This presentation looked at narratives dealing with the experiences of female scholars within the Sunni Muslim community in the UK, with a focus on the South Asian community. The South Asian community is responsible for setting up many of the traditional Islamic learning institutions (darul ulums) in the UK for both male and female students.
Many of these institutions will follow the same curriculum whereby students will study the same texts and subjects, yet female graduates often face greater challenges upon graduation. Often their education is questioned and their opportunities to serve their communities are more limited. This presentation highlighted some of those challenges through personal narratives taken from various studies conducted in the UK. Finally, it called for greater community participation in creating a more accepting space for female scholars and a more supportive community network so that they are able to better serve their communities, and the community is able to benefit from their knowledge and expertise.
Shahanaz is currently studying for a PhD in Arab and Islamic Studies at the University of Exeter, with a focus on Islamic legal theory. Prior to this, she also completed her MA in Islamic Studies, at SOAS University, as well as the full Alimiyyah programme at Ebrahim College, London.
Shahanaz also holds an undergraduate degree in Law, and has worked in public policy and strategy in both a local and national context. She continues to take an active role in the community through various voluntary activities, as well as teaching both in traditional and non-traditional contexts.
Dr. Lahmar’s paper, based on empirical research, began by asking underlying questions that challenge assumptions about women in educational institutions, as well as identifying some of the institutional barriers that exist and hamper female scholarship.
Some of the challenges faced by Muslim women, in education, are not exclusive to Muslims and other not exclusive to women. However, Dr. Lahmar highlighted how the intersectionality of their identities have magnified the challenges that her research participants faced.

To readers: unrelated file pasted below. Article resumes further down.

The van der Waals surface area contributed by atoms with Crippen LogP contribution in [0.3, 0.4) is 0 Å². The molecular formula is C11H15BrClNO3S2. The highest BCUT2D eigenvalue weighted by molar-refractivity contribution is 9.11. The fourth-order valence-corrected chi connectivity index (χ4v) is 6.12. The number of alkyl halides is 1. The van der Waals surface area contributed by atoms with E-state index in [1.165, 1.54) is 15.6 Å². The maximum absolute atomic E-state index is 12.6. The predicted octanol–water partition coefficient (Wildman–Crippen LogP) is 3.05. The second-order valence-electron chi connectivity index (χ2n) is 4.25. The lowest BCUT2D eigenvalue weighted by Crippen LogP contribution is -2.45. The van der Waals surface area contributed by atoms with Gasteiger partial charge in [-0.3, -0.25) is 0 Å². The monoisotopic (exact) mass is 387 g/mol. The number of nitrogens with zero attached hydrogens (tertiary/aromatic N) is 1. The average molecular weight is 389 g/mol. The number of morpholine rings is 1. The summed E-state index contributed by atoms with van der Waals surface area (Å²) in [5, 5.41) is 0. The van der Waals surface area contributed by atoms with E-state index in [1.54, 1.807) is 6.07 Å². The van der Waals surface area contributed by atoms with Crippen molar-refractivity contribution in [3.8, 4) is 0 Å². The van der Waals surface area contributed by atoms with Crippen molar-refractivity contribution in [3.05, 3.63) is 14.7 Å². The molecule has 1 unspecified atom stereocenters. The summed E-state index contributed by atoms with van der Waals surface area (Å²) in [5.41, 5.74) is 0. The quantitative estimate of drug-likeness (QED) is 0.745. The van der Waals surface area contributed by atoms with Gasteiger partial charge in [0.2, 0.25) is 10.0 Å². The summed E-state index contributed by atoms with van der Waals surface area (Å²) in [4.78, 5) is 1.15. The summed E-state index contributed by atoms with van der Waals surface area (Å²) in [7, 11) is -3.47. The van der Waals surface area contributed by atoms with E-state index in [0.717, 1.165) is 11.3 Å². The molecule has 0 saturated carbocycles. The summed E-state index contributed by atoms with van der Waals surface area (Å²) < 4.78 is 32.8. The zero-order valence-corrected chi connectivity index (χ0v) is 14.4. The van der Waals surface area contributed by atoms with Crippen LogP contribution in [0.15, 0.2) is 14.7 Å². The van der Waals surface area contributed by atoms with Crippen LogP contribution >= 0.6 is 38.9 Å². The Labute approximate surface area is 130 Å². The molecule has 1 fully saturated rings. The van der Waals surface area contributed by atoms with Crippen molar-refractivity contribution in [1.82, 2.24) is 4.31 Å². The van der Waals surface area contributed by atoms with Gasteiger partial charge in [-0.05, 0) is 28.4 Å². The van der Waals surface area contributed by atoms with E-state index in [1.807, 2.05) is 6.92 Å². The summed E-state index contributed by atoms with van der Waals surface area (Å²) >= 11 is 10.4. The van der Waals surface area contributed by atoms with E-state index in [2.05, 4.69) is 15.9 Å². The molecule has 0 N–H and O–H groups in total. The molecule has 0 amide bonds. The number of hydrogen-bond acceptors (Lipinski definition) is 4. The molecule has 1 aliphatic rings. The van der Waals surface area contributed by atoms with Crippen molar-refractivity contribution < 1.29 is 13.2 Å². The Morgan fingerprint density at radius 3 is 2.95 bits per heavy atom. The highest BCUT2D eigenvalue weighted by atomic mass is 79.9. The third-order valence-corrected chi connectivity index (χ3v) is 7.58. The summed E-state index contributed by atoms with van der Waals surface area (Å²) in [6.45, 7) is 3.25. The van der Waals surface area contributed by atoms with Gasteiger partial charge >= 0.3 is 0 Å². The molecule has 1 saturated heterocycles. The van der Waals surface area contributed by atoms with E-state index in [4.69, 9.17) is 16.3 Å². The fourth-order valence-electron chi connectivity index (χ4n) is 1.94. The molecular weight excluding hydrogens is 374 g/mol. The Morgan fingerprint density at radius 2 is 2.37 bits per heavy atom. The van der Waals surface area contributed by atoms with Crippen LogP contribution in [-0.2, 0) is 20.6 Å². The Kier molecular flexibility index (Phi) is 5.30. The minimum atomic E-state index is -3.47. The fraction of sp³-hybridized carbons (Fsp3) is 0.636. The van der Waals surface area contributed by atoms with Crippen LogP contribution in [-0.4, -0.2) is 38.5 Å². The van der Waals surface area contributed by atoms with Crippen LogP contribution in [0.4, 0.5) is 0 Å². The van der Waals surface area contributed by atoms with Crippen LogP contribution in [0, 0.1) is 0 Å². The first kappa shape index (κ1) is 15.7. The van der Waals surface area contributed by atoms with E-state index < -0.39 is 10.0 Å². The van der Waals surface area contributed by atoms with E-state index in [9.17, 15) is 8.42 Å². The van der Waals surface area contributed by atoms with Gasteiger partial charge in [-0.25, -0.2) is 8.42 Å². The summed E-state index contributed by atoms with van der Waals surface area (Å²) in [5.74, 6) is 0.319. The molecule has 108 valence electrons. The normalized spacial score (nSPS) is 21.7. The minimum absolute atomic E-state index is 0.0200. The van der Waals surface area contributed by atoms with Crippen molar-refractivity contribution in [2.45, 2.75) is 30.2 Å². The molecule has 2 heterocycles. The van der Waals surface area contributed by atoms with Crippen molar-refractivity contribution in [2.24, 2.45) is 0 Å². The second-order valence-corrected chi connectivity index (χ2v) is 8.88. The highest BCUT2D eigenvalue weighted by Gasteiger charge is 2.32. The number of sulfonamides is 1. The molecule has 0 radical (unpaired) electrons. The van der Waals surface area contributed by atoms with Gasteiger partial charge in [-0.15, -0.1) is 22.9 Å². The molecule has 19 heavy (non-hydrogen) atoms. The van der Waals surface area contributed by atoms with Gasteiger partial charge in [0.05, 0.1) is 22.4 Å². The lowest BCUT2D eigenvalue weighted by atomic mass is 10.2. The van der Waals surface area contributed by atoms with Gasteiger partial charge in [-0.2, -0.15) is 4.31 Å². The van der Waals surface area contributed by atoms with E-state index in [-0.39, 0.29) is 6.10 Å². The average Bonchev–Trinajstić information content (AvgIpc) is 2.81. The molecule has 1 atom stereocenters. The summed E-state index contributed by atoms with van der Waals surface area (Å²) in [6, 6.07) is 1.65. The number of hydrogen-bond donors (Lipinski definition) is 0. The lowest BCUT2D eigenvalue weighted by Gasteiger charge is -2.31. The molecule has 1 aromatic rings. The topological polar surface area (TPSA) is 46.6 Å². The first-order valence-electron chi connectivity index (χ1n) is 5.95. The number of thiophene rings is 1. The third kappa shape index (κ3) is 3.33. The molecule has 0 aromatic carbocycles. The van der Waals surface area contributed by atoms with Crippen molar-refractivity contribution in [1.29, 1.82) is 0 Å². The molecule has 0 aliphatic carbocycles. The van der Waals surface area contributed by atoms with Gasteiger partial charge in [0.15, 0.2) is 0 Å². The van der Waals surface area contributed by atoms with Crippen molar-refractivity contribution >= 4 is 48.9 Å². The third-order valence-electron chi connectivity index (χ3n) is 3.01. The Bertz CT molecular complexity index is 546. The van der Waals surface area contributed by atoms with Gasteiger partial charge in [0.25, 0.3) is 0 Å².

Having cited instances in the data, the presentation concluded by highlighting the potential social and religious dangers that might be faced if the aforementioned barriers are allowed to be perceptualised.
Dr Fella Lahmar is a Senior Fellow of the Higher Education Academy (SFHEA). She worked as a PhD supervisor at the University of Bolton, and a lecturer and a Course Leader for the Islamic Studies and Education programmes at the Markfield Institute of Higher education (MIHE). She also worked as a Research Associate at the University of Nottingham, and a lecturer and academic adviser at the European Institute of Human Sciences (EIHS, Birmingham).
Fella has a PhD in education and an ESRC-recognised MA in Educational Research Methods (University of Nottingham), a PGCert in Higher Education Practice (Newman University); an MA in Islamic Studies (Loughborough University); a PGCert in Professional Studies in Education (Open University); and a BA in Islamic Studies (Emir Abdelkader Islamic University in Algeria).
She has published on Islamic educational theory and practice, her PhD and follow-up research examined diversity in Muslim schools in Britain. Fella’s broader research interest explores intersections between education, Islam, Muslims, gender, migration and identity issues in the Western context. She is a member of the British Educational Research Association (BERA) and the British Association for Islamic Studies (BRAIS).
The panel concluded with questions to the panellists and a discussion on addressing some of the issues raised within the presentations.
- Introduction: CIMS 2021
- Item 1: Theorising Diversity & Difference within Muslim Scholarly Traditions
- Item 2: Breakout Focus Group Sessions
- Item 4: The Centre for Islamic Decrees and Doctrines (Dār al-iftā’ wa-l aqāʿid)
- Item 5: Islam and Science
- Item 6: Graduate Symposium